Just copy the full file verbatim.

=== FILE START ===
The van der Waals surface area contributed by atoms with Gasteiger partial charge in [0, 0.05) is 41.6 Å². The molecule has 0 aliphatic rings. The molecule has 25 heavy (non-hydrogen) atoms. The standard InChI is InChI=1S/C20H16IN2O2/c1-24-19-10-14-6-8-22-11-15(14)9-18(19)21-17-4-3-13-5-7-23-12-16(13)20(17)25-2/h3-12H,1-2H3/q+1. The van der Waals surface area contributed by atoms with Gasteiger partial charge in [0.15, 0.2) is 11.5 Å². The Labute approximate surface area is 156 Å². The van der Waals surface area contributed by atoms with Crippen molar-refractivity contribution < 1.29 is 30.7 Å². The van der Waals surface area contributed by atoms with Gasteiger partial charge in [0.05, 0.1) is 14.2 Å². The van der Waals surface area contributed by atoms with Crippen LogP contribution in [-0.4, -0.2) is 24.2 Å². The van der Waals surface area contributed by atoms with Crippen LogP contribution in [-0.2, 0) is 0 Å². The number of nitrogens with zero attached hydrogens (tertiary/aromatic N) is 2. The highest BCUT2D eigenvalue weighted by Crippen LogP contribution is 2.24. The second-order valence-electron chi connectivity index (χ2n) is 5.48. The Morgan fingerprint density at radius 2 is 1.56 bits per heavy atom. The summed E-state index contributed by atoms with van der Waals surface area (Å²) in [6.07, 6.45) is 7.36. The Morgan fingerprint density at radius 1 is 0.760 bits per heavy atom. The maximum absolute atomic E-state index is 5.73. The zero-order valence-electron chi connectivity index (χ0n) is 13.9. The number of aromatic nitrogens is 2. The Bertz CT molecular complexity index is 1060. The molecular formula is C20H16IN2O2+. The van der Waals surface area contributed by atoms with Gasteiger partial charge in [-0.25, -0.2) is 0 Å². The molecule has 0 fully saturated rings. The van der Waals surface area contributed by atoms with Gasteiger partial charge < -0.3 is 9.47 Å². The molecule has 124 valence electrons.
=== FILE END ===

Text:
The van der Waals surface area contributed by atoms with Gasteiger partial charge in [0, 0.05) is 41.6 Å². The molecule has 0 aliphatic rings. The molecule has 25 heavy (non-hydrogen) atoms. The standard InChI is InChI=1S/C20H16IN2O2/c1-24-19-10-14-6-8-22-11-15(14)9-18(19)21-17-4-3-13-5-7-23-12-16(13)20(17)25-2/h3-12H,1-2H3/q+1. The van der Waals surface area contributed by atoms with Gasteiger partial charge in [0.15, 0.2) is 11.5 Å². The Labute approximate surface area is 156 Å². The van der Waals surface area contributed by atoms with Crippen molar-refractivity contribution < 1.29 is 30.7 Å². The van der Waals surface area contributed by atoms with Gasteiger partial charge in [0.05, 0.1) is 14.2 Å². The van der Waals surface area contributed by atoms with Crippen LogP contribution in [-0.4, -0.2) is 24.2 Å². The van der Waals surface area contributed by atoms with Crippen LogP contribution in [-0.2, 0) is 0 Å². The number of nitrogens with zero attached hydrogens (tertiary/aromatic N) is 2. The highest BCUT2D eigenvalue weighted by Crippen LogP contribution is 2.24. The second-order valence-electron chi connectivity index (χ2n) is 5.48. The Morgan fingerprint density at radius 2 is 1.56 bits per heavy atom. The summed E-state index contributed by atoms with van der Waals surface area (Å²) in [6.07, 6.45) is 7.36. The Morgan fingerprint density at radius 1 is 0.760 bits per heavy atom. The maximum absolute atomic E-state index is 5.73. The zero-order valence-electron chi connectivity index (χ0n) is 13.9. The number of aromatic nitrogens is 2. The Bertz CT molecular complexity index is 1060. The molecular formula is C20H16IN2O2+. The van der Waals surface area contributed by atoms with Gasteiger partial charge in [-0.25, -0.2) is 0 Å². The molecule has 0 fully saturated rings. The van der Waals surface area contributed by atoms with Gasteiger partial charge < -0.3 is 9.47 Å². The molecule has 124 valence electrons.